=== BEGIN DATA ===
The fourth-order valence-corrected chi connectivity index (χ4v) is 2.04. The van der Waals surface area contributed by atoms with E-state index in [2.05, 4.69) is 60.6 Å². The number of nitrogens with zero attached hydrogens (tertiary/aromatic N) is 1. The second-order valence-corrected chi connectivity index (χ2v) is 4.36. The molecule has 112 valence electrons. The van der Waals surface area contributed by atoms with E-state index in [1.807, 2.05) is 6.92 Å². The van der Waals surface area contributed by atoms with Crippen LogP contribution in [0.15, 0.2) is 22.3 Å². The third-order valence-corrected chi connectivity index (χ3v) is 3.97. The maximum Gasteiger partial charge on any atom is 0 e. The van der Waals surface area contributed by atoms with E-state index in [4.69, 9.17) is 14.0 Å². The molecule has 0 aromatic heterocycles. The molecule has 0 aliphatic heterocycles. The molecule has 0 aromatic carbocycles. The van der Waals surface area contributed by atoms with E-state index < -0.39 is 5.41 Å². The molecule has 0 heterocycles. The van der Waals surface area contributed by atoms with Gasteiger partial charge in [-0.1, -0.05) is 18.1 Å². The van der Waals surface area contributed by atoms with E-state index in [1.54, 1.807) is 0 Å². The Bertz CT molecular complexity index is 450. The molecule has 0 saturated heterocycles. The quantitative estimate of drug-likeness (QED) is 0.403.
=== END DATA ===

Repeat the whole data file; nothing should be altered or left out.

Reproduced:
The fourth-order valence-corrected chi connectivity index (χ4v) is 2.04. The van der Waals surface area contributed by atoms with E-state index in [2.05, 4.69) is 60.6 Å². The number of nitrogens with zero attached hydrogens (tertiary/aromatic N) is 1. The second-order valence-corrected chi connectivity index (χ2v) is 4.36. The molecule has 112 valence electrons. The van der Waals surface area contributed by atoms with E-state index in [1.807, 2.05) is 6.92 Å². The van der Waals surface area contributed by atoms with Crippen LogP contribution in [0.15, 0.2) is 22.3 Å². The third-order valence-corrected chi connectivity index (χ3v) is 3.97. The maximum Gasteiger partial charge on any atom is 0 e. The van der Waals surface area contributed by atoms with E-state index in [4.69, 9.17) is 14.0 Å². The molecule has 0 aromatic heterocycles. The molecule has 0 aliphatic heterocycles. The molecule has 0 aromatic carbocycles. The van der Waals surface area contributed by atoms with E-state index < -0.39 is 5.41 Å². The molecule has 0 heterocycles. The van der Waals surface area contributed by atoms with Gasteiger partial charge in [-0.1, -0.05) is 18.1 Å². The van der Waals surface area contributed by atoms with E-state index in [1.54, 1.807) is 0 Å². The Bertz CT molecular complexity index is 450. The molecule has 0 saturated heterocycles. The quantitative estimate of drug-likeness (QED) is 0.403.